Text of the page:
At the expiration of a week, I again drew near the temple of my idol, secretly hoping that the accursed phrenologist had been extending his examinations in other regions, if anywhere, during my absence, and feeling beside a great curiosity to find how Clara employed her leisure. So I crept up softly to the house, and again peeped in at the fatal window. The phrenologist was not there — would to Heaven he had been !-- but a person somewhat older, and a great deal larger, with spectacles on nose, and a most diabolical smirk of total depravity. She was seated in the old-fashioned easy-chair, leaning back, while her eyes were closed, as if in conscious shame at her degraded situation; and he was standing over her, making motions that almost stifled me with mortification and rage. He seemed to be rubbing his dirty digits up and down over her soft velvet cheeks ; those cheeks I had so often kissed ; cheeks that now blushed with guilty passion! Anon, the rascal passed his hands over her full, heaving bosom. Yet I had resolution enough to await the result. The scoundrel kneeled — ay, kneeled to her ! — and passed his hands up and down each side, even to her very feet ! How my blood tingled! Yet,' thought I, I will wait! It may be, after all, some other new-fangled notion, started during my absence. I must not again make a fool of myself too suddenly. She may be asleep, and the fellow takes this opportunity to insult her and me. But no ; her sister is there, and smiles complacently, as if in mockery of my disgrace!'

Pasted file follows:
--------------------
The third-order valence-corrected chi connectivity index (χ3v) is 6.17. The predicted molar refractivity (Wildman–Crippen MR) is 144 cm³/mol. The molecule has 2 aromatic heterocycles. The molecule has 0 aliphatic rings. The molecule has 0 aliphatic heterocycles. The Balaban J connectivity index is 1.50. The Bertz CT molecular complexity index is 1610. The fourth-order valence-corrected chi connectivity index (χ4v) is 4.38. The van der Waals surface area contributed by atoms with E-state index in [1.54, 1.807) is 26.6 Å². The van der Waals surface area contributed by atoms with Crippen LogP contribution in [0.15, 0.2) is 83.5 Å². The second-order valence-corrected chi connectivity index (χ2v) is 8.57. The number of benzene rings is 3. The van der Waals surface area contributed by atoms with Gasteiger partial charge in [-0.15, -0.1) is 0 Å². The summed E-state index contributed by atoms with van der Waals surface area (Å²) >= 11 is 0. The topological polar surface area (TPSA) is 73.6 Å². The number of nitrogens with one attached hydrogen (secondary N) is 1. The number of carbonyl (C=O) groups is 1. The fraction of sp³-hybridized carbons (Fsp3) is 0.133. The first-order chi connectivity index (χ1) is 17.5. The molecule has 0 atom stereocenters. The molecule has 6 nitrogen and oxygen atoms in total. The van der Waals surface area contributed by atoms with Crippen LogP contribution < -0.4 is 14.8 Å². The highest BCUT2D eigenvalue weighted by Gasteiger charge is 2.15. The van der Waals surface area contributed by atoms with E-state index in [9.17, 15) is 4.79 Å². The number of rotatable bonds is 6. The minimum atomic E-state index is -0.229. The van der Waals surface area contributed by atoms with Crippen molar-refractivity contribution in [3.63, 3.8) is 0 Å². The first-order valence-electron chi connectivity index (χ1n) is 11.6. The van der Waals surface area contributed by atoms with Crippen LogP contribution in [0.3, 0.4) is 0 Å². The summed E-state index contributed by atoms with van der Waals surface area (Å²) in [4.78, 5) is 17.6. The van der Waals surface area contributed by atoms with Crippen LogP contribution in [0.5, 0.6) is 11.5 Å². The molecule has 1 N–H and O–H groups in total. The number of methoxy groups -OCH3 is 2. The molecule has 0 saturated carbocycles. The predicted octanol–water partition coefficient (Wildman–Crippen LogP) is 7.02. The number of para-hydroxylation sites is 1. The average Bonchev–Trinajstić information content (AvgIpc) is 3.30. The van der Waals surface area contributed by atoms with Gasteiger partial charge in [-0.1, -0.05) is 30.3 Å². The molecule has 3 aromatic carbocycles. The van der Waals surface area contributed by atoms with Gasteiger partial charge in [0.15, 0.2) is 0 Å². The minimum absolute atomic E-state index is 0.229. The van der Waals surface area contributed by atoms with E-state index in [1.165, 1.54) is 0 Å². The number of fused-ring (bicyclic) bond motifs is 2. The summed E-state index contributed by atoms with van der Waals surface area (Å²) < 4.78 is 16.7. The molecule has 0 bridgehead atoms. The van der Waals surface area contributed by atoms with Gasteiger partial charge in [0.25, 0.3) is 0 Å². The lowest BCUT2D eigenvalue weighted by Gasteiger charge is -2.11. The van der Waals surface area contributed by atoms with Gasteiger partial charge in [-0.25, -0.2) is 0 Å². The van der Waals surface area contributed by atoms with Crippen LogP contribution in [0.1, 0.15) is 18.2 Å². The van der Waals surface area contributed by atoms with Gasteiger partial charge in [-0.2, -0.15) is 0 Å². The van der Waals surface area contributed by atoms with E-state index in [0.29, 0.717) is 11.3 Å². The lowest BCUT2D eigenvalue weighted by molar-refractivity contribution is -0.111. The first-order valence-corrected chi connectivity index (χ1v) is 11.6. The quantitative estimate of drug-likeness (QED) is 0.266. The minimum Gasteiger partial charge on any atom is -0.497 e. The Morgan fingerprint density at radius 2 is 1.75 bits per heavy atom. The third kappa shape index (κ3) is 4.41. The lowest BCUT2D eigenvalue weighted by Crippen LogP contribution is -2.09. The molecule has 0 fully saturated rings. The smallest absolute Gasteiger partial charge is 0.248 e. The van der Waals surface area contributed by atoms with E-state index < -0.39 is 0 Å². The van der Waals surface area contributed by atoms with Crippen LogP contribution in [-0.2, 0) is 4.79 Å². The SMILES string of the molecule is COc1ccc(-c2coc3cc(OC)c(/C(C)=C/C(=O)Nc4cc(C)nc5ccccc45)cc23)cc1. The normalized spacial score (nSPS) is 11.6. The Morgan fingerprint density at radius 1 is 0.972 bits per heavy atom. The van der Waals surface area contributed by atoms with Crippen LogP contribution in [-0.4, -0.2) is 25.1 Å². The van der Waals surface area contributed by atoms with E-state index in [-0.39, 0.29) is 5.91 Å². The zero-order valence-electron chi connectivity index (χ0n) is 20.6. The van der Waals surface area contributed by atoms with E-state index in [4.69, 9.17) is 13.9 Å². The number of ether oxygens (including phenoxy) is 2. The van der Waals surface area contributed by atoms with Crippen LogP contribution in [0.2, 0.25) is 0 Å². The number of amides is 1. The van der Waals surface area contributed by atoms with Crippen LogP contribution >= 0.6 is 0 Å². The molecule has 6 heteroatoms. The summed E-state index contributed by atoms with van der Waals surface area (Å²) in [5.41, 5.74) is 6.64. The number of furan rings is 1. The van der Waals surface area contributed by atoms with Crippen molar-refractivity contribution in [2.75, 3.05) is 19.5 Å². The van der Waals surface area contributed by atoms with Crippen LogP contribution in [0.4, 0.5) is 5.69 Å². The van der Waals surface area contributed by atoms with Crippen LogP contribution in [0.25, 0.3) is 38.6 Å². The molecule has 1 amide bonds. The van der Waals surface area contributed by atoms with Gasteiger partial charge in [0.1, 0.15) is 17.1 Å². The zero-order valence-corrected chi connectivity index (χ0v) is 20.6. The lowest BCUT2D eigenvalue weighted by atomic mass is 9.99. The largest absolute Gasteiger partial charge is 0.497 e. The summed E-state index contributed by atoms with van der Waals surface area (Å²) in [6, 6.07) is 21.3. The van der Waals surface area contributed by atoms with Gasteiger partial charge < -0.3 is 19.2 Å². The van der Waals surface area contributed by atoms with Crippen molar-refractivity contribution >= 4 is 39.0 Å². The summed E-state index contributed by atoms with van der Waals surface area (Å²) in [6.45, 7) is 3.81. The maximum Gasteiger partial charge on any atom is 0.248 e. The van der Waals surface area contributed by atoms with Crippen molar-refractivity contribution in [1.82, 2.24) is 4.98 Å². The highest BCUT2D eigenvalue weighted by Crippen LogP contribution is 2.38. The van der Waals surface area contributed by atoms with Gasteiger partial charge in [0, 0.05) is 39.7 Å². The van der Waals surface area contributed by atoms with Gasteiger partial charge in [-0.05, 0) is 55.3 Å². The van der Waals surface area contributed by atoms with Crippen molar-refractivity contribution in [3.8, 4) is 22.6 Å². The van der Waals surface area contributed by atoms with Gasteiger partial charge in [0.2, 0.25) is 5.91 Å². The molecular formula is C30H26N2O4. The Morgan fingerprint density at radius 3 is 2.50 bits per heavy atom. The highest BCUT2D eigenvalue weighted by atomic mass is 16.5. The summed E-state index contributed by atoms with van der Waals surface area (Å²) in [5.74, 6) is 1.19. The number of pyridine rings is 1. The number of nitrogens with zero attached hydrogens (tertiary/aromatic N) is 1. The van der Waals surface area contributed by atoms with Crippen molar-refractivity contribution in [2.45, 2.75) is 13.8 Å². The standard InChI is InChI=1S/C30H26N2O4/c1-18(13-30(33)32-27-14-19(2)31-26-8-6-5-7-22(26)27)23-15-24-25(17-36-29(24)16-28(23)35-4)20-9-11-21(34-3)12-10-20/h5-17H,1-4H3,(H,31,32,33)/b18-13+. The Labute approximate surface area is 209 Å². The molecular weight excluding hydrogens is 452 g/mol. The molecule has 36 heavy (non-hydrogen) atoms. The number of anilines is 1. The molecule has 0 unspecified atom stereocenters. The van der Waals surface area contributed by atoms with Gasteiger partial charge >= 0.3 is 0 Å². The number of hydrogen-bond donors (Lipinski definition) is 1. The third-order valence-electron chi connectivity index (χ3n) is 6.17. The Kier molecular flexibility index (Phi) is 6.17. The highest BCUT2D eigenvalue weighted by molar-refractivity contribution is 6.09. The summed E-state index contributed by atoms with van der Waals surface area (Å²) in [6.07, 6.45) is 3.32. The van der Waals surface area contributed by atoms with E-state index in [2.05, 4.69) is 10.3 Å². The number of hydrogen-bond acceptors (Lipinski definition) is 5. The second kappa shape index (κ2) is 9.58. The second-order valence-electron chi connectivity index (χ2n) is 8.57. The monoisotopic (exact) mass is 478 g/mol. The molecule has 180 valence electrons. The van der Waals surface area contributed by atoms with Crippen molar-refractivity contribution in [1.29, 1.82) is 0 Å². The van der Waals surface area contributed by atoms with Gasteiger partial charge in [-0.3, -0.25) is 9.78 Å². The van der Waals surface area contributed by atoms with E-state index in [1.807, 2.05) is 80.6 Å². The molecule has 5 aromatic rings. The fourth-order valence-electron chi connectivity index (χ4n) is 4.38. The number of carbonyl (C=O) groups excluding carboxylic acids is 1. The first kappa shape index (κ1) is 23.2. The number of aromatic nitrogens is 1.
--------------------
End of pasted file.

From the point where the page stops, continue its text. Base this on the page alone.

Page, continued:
Soon the fellow rose, and whispered in Clara's ear. She replied aloud : O how rejoiced I am at your return, dearest! My heart is all your own!

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A single moment's reflection would have convinced me that she supposed herself addressing me; but, blinded by what I had seen, and the agony I had felt, I could appreciate nothing save my own dishonor; and jumping in at the window, I rushed upon the villain, and dealt him a thwack that sent him reeling to the wall